Papers that introduce datasets:


Keras Tutorials:


What’s in there? From encoding meaning in legacy data access platforms, to frictionless data

The UK Data Service‘s Victoria Moody and Rob Dymond-Green on freeing data from legacy data access platforms.

Legacy data access platforms are beginning to offer us a window into a recent past which provides a sense of the processing and memory size limitations developers had to work with; now difficult to imagine.

These platforms offer a sense of how data access models were defined by technology that at the time looked like a limitless opportunity to construct new architectures of data access – designed to be ruthless in their pursuit of a universal standard of full query return – that is, identifying all possible query lines, and being engineered to fetch them. An unsustainable technical debt which precludes discovery and analysis by newer workflows.

Although designed for form to follow function, it is elements of the human scale which surface and make them endearing as well as brilliant in the way they approached problems they solved. They proliferated, but how many endure, especially from the late 1990s to early 2000s? The team here is interested in first generation data access platforms still in use, we’d love you to tell us about any you still use.

In the late 1990s the team making UK census data available to UK academics and researchers designed CASWEB which gives access to census aggregate data from 1971 to 2001. Casweb is nearly 20 years old and survives – it is still used by many thousands doing research using census aggregate data, returning tables which users can select by searching their preferred geography then topic.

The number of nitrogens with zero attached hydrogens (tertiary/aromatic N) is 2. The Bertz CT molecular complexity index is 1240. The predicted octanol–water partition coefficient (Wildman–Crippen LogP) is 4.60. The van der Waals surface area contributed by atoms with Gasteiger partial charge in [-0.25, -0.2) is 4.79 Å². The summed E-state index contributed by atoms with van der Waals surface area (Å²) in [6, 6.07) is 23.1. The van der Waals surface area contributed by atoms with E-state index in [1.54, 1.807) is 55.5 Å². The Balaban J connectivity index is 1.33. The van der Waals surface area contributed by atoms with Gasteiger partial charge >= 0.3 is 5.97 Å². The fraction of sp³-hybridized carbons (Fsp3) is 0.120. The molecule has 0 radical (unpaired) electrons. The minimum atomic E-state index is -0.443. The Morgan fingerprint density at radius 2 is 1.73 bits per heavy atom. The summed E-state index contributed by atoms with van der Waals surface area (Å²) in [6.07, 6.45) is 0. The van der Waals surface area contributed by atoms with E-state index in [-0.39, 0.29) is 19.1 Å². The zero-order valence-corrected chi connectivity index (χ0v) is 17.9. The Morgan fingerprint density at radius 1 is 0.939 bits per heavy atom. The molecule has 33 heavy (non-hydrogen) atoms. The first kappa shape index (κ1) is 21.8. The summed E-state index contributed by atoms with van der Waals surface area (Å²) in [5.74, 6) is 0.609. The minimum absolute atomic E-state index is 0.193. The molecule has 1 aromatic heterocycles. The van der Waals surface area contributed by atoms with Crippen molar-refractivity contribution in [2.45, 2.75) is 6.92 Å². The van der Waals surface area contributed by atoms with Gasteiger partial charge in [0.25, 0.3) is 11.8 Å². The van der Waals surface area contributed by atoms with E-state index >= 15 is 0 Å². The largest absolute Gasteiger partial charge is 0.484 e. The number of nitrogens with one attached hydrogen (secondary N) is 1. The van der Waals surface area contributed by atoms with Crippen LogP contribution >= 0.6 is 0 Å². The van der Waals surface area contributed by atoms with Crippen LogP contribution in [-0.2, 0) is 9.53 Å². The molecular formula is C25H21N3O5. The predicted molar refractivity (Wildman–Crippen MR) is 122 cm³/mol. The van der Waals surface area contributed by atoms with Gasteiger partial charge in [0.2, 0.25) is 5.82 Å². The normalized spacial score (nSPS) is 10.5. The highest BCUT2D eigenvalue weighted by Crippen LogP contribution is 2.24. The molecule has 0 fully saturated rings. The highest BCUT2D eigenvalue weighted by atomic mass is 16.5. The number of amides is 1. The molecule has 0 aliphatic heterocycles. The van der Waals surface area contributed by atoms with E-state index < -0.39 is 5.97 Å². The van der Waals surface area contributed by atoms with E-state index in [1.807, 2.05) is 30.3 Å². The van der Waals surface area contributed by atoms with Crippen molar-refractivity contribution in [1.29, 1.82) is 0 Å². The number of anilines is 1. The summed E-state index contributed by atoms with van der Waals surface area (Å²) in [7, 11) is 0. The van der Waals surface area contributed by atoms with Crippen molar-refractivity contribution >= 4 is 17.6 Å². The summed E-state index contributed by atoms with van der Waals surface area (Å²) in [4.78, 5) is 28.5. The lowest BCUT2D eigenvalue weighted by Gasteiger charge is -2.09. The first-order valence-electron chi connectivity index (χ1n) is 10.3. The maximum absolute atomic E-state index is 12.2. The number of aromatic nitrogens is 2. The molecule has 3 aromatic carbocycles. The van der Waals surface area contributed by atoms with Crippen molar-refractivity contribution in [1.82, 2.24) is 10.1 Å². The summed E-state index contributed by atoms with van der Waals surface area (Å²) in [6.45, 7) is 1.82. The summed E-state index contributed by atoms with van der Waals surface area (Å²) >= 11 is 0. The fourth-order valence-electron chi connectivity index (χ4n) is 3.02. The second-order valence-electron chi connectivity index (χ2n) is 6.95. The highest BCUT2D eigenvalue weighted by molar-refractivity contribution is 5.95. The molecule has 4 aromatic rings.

Image: The Casweb data engine returning data in ‘steampunk’ style

InFuse – the next stage innovation to Casweb gives access to 2001 and 2011 census aggregate statistics also used by thousands each year and offers the user the chance to select  their data through the route of geography or topic.

Image: InFuse

Casweb is now a platform at risk, with the potential that it will eventually not be compatible with browsers in use; its programming language predates modern standards. Now that people can fit a ’90s supercomputer on their mobile ‘phone, the capacity for data access offers a different, more prosaic but more communal route.

Image: Legacy Casweb code – “Please install Netscape 3.0”

The data are now all open but that doesn’t mean they are discoverable or straightforward to get. We’re taking the opportunity to retrieve the data built into the table-based web pages of Casweb and freeing the data  from the prescribed routes into the data that both Casweb and Infuse offer, turning instead to routes to improve discoverability and usability – cost effectively, and aligned with the latest standards for frictionless data.

Our plan is to go back to basics, to deliver the minimum viable product, as discussed in a post by John Matthews How we learned to stop fearing technical debt and love frameworks using  DKAN.

But we need to do some work.  Jamey Hart’s post,  Making Metadata for the 1971-2001 Censuses Available,  describes a project he is working on where we are liberating metadata from Casweb and making it more usable for our users. We are going to go a step further and export the data which go with this new metadata, to create datasets to load into our shiny new dkan instance.

Luckily, the metadata in InFuse is stored within the application in an easier to digest format than Casweb, so we are also in the process of exporting this together with the data into a set of lightweight data packages. Our aim will be to format the  data and metadata from Casweb and InFuse to use the same structures, which means that our users won’t have to grapple with learning how data is structured when moving between censuses.

We’ll start by exporting data from InFuse 2011 using information from our download logs to determine which are our most popular datasets. For our initial data release we’ll be delivering 50 datasets through dkan, and will continue to release data in tranches of 50 until we’ve finished making all our data available as csv.

But we’re interested in hearing how you’d like us to approach these dataset releases. An option could be for us to release 50 datasets from 2001 which cover the same type of topics as the ones in 2011, then equivalent datasets from 1991 and back to 1971, thus building a time series as it were of data. It’s just one idea, you may of course have other ideas as to the priorities we should use when releasing this data, please get in touch and help shape how this process goes.